Being GREP like on Windows

For many years I used grep on UNIX. It’s an amazing tool, allowing you to search for text in a variety of ways across a number of files. Windows however lagged behind and if you wanted to do the same thing, you needed a specialist program because that didn’t come baked into the operating system. At least, that was the case before PowerShell.

Here, I am going to illustrate how to use some of the PowerShell commands to imitate similar functionality on Windows whilst I hunt for errors in a log file (something I have needed to do, recently).

Let’s start with what we are searching through – here’s a small excerpt of the file I am using to give you an idea of what we will be finding. Bear in mind, however, that the real file is tens of thousands of lines long.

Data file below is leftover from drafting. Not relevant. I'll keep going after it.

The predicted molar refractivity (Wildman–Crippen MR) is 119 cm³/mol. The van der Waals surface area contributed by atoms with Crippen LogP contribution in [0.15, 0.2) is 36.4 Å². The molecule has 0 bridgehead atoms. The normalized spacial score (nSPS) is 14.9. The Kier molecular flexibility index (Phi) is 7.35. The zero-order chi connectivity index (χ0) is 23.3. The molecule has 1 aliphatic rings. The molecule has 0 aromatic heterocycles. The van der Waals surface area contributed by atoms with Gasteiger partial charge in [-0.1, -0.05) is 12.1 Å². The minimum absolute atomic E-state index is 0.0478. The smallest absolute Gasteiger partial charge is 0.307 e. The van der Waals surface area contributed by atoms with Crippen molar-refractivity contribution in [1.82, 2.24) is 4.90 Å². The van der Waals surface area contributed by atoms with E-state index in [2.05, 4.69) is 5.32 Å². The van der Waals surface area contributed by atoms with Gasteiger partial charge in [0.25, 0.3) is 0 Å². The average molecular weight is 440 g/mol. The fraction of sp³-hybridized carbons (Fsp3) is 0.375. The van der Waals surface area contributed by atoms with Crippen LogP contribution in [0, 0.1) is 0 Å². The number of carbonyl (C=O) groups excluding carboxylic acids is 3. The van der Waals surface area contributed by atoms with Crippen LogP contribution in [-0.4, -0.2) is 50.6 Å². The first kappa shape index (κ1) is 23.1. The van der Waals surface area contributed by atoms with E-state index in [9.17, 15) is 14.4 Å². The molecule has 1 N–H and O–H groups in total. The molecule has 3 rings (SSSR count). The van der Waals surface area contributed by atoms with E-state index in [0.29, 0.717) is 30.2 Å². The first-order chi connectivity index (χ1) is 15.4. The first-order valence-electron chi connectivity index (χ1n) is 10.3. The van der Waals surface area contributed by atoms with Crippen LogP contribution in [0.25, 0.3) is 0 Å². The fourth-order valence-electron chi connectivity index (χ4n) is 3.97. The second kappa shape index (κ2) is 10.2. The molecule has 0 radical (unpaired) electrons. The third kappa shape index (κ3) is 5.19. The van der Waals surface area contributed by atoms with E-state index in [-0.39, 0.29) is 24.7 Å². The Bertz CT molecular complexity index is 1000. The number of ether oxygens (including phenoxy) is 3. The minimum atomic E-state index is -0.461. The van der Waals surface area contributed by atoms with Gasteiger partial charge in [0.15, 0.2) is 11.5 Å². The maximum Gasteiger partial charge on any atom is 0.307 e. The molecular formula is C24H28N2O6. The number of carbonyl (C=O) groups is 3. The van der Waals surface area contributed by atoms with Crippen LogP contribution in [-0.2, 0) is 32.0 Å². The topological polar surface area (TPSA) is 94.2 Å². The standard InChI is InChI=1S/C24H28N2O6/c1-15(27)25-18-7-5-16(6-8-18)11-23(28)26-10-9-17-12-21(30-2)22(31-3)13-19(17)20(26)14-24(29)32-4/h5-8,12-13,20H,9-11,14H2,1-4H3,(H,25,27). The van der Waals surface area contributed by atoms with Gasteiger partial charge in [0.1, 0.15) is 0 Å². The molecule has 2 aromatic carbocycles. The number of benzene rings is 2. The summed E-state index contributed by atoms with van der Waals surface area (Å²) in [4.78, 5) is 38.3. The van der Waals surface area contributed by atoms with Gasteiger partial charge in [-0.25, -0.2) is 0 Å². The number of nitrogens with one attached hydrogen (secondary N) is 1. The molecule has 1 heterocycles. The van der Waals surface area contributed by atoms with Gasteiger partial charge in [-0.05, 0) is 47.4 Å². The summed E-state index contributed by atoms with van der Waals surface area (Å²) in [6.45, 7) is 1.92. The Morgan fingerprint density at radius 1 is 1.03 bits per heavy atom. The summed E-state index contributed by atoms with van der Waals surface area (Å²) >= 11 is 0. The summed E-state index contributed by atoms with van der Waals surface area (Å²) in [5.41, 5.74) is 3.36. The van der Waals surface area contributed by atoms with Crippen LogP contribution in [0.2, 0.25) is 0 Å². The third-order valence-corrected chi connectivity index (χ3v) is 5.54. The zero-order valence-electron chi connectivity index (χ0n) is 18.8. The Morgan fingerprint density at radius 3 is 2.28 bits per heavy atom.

So where do we begin? Well, I want to know which lines contain the string “ERROR” (line 3) above and one way of achieving that is this command:

That works well; we are searching in the file named “stdout.txt” for the string “ERROR”. Here you can see some of the results:

Hold on, though. What about that last line? I don’t really want that, even though it does contain the desired string. Can you see the problem? It’s not being case-sensitive. To fix that, we can add another parameter.

Ah, much better – we’ve gotten rid of that warning line.

I did mention that there are a few less than a bazillion lines in this file? So really, I’d like to know which line number those matches occur on. “Select-String” is going to need some help, but the information is there, we just need to uncover it.

Here, we’re piping the output to another command that is extracting particular properties, in this case, the line number. Run that, though, and you will see the following:

And so on…(more ellipses!)

That’s helpful, but really, the line number PLUS the actual line would be more useful. Only one more change to make:

Leading to:

If you need to, you can find more information on the Select-String and Select-Object commandlets at the excellent MS docs website.

Happy searching.


Written by Stephen Moon
email: stephen at

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